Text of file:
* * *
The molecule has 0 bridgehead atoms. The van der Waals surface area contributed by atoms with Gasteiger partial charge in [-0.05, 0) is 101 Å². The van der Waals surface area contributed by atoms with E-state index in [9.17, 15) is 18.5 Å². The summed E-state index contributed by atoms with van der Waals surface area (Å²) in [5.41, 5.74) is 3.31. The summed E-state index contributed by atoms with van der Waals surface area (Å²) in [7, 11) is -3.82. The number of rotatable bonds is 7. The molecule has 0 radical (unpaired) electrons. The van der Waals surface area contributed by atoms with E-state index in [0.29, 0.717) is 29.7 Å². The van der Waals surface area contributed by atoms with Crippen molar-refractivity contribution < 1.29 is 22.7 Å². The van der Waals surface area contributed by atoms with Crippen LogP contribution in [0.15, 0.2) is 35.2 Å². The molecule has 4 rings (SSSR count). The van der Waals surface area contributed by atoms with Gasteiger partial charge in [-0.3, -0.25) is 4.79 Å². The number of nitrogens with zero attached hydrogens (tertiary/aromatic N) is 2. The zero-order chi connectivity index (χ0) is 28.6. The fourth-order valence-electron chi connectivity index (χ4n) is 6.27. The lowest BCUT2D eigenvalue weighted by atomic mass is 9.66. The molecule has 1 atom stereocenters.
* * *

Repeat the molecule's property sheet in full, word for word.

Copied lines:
The molecule has 0 bridgehead atoms. The van der Waals surface area contributed by atoms with Gasteiger partial charge in [-0.05, 0) is 101 Å². The van der Waals surface area contributed by atoms with E-state index in [9.17, 15) is 18.5 Å². The summed E-state index contributed by atoms with van der Waals surface area (Å²) in [5.41, 5.74) is 3.31. The summed E-state index contributed by atoms with van der Waals surface area (Å²) in [7, 11) is -3.82. The number of rotatable bonds is 7. The molecule has 0 radical (unpaired) electrons. The van der Waals surface area contributed by atoms with E-state index in [0.29, 0.717) is 29.7 Å². The van der Waals surface area contributed by atoms with Crippen molar-refractivity contribution < 1.29 is 22.7 Å². The van der Waals surface area contributed by atoms with Crippen LogP contribution in [0.15, 0.2) is 35.2 Å². The molecule has 4 rings (SSSR count). The van der Waals surface area contributed by atoms with Gasteiger partial charge in [-0.3, -0.25) is 4.79 Å². The number of nitrogens with zero attached hydrogens (tertiary/aromatic N) is 2. The zero-order chi connectivity index (χ0) is 28.6. The fourth-order valence-electron chi connectivity index (χ4n) is 6.27. The lowest BCUT2D eigenvalue weighted by atomic mass is 9.66. The molecule has 1 atom stereocenters.